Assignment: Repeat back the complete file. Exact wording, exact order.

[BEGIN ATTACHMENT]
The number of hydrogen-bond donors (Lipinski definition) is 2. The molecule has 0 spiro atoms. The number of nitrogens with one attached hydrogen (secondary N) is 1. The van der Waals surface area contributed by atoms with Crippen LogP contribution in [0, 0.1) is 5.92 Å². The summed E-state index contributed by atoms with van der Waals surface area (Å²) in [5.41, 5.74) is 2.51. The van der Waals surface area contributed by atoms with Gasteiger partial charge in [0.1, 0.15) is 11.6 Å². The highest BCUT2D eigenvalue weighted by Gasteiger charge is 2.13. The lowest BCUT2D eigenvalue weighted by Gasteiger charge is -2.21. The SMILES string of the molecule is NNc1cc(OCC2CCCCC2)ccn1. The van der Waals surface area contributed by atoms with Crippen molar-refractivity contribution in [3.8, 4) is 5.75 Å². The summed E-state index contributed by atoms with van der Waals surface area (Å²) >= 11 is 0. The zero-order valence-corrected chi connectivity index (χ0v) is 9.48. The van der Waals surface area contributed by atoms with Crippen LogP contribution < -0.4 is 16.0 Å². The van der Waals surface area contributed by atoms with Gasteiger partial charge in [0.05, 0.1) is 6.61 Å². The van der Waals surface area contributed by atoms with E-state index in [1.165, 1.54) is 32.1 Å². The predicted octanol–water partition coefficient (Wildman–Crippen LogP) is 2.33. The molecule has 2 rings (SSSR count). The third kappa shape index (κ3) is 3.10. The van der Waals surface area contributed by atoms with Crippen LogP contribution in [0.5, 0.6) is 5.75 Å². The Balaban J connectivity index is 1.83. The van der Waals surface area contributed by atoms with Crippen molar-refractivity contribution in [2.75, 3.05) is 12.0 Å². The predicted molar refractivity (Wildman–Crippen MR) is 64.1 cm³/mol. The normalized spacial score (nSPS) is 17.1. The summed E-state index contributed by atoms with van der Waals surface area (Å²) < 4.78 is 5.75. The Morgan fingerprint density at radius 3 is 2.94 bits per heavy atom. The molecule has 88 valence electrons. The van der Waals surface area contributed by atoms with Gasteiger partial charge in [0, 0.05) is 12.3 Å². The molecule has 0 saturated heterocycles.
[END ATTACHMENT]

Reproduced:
The number of hydrogen-bond donors (Lipinski definition) is 2. The molecule has 0 spiro atoms. The number of nitrogens with one attached hydrogen (secondary N) is 1. The van der Waals surface area contributed by atoms with Crippen LogP contribution in [0, 0.1) is 5.92 Å². The summed E-state index contributed by atoms with van der Waals surface area (Å²) in [5.41, 5.74) is 2.51. The van der Waals surface area contributed by atoms with Gasteiger partial charge in [0.1, 0.15) is 11.6 Å². The highest BCUT2D eigenvalue weighted by Gasteiger charge is 2.13. The lowest BCUT2D eigenvalue weighted by Gasteiger charge is -2.21. The SMILES string of the molecule is NNc1cc(OCC2CCCCC2)ccn1. The van der Waals surface area contributed by atoms with Crippen molar-refractivity contribution in [3.8, 4) is 5.75 Å². The summed E-state index contributed by atoms with van der Waals surface area (Å²) >= 11 is 0. The zero-order valence-corrected chi connectivity index (χ0v) is 9.48. The van der Waals surface area contributed by atoms with Crippen LogP contribution < -0.4 is 16.0 Å². The van der Waals surface area contributed by atoms with Gasteiger partial charge in [0.05, 0.1) is 6.61 Å². The van der Waals surface area contributed by atoms with E-state index in [1.165, 1.54) is 32.1 Å². The predicted octanol–water partition coefficient (Wildman–Crippen LogP) is 2.33. The molecule has 2 rings (SSSR count). The third kappa shape index (κ3) is 3.10. The van der Waals surface area contributed by atoms with Crippen LogP contribution in [0.5, 0.6) is 5.75 Å². The Balaban J connectivity index is 1.83. The van der Waals surface area contributed by atoms with Crippen molar-refractivity contribution in [2.75, 3.05) is 12.0 Å². The predicted molar refractivity (Wildman–Crippen MR) is 64.1 cm³/mol. The normalized spacial score (nSPS) is 17.1. The summed E-state index contributed by atoms with van der Waals surface area (Å²) < 4.78 is 5.75. The Morgan fingerprint density at radius 3 is 2.94 bits per heavy atom. The molecule has 88 valence electrons. The van der Waals surface area contributed by atoms with Gasteiger partial charge in [0, 0.05) is 12.3 Å². The molecule has 0 saturated heterocycles.